That whose existence is necessary must necessarily be one essence.

      Rumi wrote:

      What you are seeking is also seeking you.
    • Hunter wrote:

      cdc.gov wrote:

      Q: Considering that rates of vaccine-preventable diseases are very low, my child is unlikely to get one of these diseases. Therefore, isn’t the benefit of vaccination also very low?

      A: That’s a reasonable question. Statistically, the chances of any particular child getting measles, pertussis, or another vaccine-preventable disease might be low.

      But you don’t wear a seatbelt because you expect to be in a serious accident; you wear it because you want to be protected in the unlikely event that you are. If you’re never in an accident, the benefit of wearing a seatbelt might be zero. But if you are, the consequences of not wearing it can be very high.

      It’s the same with vaccines. Your child might never need the protection they offer, but you don’t want him to be lacking that protection if he ever does need it.
      So vaccination is only for safety, It doesn't seem to be that serious!
      Unless you plan to travel to some countries (like south africa, india) they would recommend you to take vaccines, because you have higher probability of getting sick there.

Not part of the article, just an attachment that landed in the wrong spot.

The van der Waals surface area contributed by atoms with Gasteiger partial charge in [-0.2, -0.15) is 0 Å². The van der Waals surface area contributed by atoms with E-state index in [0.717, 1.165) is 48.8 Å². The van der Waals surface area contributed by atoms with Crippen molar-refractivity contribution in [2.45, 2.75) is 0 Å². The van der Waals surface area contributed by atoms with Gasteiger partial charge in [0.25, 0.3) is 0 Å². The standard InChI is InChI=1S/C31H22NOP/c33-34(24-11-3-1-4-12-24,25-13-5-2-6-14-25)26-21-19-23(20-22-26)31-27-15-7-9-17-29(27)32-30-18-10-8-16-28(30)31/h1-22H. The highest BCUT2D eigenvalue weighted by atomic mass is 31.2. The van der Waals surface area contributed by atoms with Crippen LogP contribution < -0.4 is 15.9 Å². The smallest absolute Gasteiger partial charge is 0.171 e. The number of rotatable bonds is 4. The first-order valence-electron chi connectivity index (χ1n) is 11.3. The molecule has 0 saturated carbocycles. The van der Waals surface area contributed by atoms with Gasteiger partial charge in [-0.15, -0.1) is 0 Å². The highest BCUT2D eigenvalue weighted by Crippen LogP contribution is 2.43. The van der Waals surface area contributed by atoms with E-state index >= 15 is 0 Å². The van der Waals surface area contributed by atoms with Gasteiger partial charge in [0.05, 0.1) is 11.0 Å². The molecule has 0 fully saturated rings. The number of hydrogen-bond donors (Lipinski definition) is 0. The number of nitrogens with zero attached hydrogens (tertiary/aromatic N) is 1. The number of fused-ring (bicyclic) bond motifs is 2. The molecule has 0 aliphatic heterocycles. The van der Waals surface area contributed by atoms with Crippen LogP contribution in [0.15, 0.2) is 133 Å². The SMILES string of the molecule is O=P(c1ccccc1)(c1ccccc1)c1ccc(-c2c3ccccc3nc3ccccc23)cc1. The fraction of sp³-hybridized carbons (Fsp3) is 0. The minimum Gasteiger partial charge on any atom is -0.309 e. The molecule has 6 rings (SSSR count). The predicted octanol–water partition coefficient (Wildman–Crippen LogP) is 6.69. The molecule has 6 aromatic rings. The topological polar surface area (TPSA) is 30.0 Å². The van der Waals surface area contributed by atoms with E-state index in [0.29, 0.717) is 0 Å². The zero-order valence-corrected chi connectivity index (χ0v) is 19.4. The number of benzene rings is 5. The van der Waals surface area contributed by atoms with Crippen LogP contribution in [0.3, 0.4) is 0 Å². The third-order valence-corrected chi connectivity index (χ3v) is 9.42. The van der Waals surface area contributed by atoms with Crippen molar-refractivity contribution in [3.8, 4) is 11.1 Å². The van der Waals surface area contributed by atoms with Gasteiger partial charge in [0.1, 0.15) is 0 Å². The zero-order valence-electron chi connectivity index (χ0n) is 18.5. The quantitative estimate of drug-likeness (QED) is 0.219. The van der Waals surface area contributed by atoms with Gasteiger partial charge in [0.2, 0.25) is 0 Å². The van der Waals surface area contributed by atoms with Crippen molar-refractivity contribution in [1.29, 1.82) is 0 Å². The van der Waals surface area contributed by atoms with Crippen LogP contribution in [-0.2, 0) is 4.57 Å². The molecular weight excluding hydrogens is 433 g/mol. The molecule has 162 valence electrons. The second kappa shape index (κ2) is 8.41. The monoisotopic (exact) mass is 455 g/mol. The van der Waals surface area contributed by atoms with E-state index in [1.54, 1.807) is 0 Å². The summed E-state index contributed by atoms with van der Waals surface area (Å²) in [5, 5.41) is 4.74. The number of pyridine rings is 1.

Woden wrote:

      Hunter wrote:

      Vaccines prove to work most of the time, but they are not scientific facts!
      Not trying to be offensive here, but I think over the course of previous threads you've shown pretty thoroughly that either you're not being very serious in these sorts of discussions, or you don't have a good grasp of science.Besides which, your statement doesn't even make any sense. You're admitting that vaccines are proven to work most of the time, and yet simultaneously claiming that their effectiveness is not a fact? C'mon, that's a blatantly self-contradictory position.
      They question is, do all vaccinated people never get any disease from what they have been vaccinated against? Just one person have the vaccine not working would make that not a scientific fact. A fact is something that can never be broken (like the sun rises from the east)!